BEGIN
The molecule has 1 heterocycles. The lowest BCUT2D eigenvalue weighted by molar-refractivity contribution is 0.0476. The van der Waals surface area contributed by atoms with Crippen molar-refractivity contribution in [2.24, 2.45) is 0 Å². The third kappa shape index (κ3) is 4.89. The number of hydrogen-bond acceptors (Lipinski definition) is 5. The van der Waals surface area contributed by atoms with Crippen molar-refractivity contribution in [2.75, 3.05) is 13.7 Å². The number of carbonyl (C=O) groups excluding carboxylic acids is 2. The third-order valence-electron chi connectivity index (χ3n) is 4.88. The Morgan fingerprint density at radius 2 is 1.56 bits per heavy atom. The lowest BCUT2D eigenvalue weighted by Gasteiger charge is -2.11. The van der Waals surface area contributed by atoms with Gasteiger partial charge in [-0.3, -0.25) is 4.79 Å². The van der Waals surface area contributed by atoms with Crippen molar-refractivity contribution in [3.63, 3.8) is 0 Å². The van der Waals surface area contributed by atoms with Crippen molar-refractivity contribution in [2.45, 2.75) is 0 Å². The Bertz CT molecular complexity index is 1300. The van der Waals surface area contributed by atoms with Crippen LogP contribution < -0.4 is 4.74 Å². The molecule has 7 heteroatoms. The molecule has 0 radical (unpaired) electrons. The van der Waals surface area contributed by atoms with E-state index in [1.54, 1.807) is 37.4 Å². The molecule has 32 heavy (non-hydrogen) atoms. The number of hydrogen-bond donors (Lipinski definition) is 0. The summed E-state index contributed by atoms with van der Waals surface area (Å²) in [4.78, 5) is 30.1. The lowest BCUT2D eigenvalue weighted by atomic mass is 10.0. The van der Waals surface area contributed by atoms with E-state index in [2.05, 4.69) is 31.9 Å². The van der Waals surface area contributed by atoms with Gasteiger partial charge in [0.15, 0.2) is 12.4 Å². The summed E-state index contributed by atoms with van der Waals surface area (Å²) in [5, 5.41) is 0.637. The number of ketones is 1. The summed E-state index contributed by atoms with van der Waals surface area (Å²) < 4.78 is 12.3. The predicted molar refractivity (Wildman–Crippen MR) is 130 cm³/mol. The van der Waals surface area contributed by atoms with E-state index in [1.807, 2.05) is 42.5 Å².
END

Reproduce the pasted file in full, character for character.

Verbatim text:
The molecule has 1 heterocycles. The lowest BCUT2D eigenvalue weighted by molar-refractivity contribution is 0.0476. The van der Waals surface area contributed by atoms with Crippen molar-refractivity contribution in [2.24, 2.45) is 0 Å². The third kappa shape index (κ3) is 4.89. The number of hydrogen-bond acceptors (Lipinski definition) is 5. The van der Waals surface area contributed by atoms with Crippen molar-refractivity contribution in [2.75, 3.05) is 13.7 Å². The number of carbonyl (C=O) groups excluding carboxylic acids is 2. The third-order valence-electron chi connectivity index (χ3n) is 4.88. The Morgan fingerprint density at radius 2 is 1.56 bits per heavy atom. The lowest BCUT2D eigenvalue weighted by Gasteiger charge is -2.11. The van der Waals surface area contributed by atoms with Gasteiger partial charge in [-0.3, -0.25) is 4.79 Å². The van der Waals surface area contributed by atoms with Crippen molar-refractivity contribution in [3.63, 3.8) is 0 Å². The van der Waals surface area contributed by atoms with Crippen molar-refractivity contribution in [2.45, 2.75) is 0 Å². The Bertz CT molecular complexity index is 1300. The van der Waals surface area contributed by atoms with Crippen LogP contribution < -0.4 is 4.74 Å². The molecule has 7 heteroatoms. The molecule has 0 radical (unpaired) electrons. The van der Waals surface area contributed by atoms with E-state index in [1.54, 1.807) is 37.4 Å². The molecule has 32 heavy (non-hydrogen) atoms. The number of hydrogen-bond donors (Lipinski definition) is 0. The summed E-state index contributed by atoms with van der Waals surface area (Å²) in [4.78, 5) is 30.1. The lowest BCUT2D eigenvalue weighted by atomic mass is 10.0. The van der Waals surface area contributed by atoms with E-state index in [2.05, 4.69) is 31.9 Å². The van der Waals surface area contributed by atoms with Gasteiger partial charge in [0.15, 0.2) is 12.4 Å². The summed E-state index contributed by atoms with van der Waals surface area (Å²) in [5, 5.41) is 0.637. The number of ketones is 1. The summed E-state index contributed by atoms with van der Waals surface area (Å²) < 4.78 is 12.3. The predicted molar refractivity (Wildman–Crippen MR) is 130 cm³/mol. The van der Waals surface area contributed by atoms with E-state index in [1.807, 2.05) is 42.5 Å².